pH Development Analysis of Alkaline and Low Salinity Water Flooding in sandstone cores
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- Master's theses (TN-IEP) 
Low salinity (LS) water flooding has been in the center of interest for conventional oil recovery in sandstone reservoir for more than two decades because of its low cost and potential for increased oil recovery. Though hundreds of researches have been done on LS EOR method, the mechanism behind the oil recovery is still debatable. Recently, Smart Water group of University of Stavanger has proposed a new chemical wettability alteration mechanism where protons (H+) from LS water replaces metal ions such as Ca2+, Na+ from the clay surface and made the surface more water wet by releasing polar organic oil components due to a pH increase. As a result, more oil is displaced towards production well and increases oil recovery. As the proton (H+) is adsorbed, pH of the produced water is increased and using this theory, Aksulu et. al. (2012) established a pH screening test as an experimental tool to check the LS potential for sandstone. pH of the system can also be increased by injecting alkaline water of high pH instead of creating in situ pH increase by LS water flooding. In this thesis, the transportability of alkalinity and development of pH was investigated for LS and alkaline water flooding. Three outcrop sandstone cores of different mineralogy were used for 12 pH screening tests at different temperatures. In addition with the pH screening test, pressure changes, density changes and ion chromatography tests were done during the flooding to observed the changes of produced water. pH-screening tests with alkaline water injection showed low potential for extra alkalinity compared with LS water injection. Almost two pH unit of injected high alkaline water is reduced by the minerals and formation water. On the other hand, the results of the pH-screening tests for LS water injection showed a potential for increasing the effluent LS water pH up to two units in comparison to its initial pH-value. Both the LS and alkaline water showed same trend of pH buildup though they had a big difference in bulk pH (almost 5 pH unit). Transportation of alkalinity through a mineral system with large surface area seemed to be challenging due to pH buffering from brine/mineral interactions as well as from chemical interactions involving inorganic cations from the formation water. It can be concluded after the thesis that an in-situ generation of alkaline conditions in the reservoir by injecting LS water seemed to have a larger potential for EOR purposes than transporting alkalinity by injecting high pH alkaline water through the reservoir.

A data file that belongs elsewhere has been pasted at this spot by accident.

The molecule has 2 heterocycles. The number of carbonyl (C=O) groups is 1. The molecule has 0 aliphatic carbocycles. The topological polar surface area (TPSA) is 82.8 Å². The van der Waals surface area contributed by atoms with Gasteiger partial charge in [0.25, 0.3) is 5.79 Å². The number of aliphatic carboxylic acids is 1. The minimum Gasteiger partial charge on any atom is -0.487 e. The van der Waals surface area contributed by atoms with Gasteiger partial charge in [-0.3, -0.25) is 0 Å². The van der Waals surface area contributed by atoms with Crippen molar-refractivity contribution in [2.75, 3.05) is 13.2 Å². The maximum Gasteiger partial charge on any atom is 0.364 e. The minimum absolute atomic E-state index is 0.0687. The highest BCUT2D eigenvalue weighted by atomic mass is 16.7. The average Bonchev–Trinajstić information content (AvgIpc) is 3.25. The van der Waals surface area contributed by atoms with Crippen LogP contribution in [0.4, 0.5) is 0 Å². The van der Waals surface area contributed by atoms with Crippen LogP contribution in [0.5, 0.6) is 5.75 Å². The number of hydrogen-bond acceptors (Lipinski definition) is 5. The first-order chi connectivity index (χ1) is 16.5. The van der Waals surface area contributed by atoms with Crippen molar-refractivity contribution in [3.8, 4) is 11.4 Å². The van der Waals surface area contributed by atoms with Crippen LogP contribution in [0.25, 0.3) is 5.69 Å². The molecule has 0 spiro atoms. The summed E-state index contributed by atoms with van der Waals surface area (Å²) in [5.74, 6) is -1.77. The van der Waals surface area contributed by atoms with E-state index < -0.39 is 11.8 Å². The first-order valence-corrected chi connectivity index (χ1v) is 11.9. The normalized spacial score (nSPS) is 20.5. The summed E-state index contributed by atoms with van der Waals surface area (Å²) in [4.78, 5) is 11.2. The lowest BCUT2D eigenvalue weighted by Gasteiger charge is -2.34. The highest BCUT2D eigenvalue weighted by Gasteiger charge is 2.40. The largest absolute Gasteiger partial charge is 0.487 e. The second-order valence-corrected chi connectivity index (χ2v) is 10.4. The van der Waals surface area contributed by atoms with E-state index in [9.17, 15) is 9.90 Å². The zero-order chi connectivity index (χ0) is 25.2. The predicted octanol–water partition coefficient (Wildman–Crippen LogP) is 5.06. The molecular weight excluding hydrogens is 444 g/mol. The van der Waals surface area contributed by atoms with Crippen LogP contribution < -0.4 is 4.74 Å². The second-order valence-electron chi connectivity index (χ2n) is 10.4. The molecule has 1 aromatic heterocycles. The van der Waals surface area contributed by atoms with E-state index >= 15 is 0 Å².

Master's thesis in Petroleum Engineering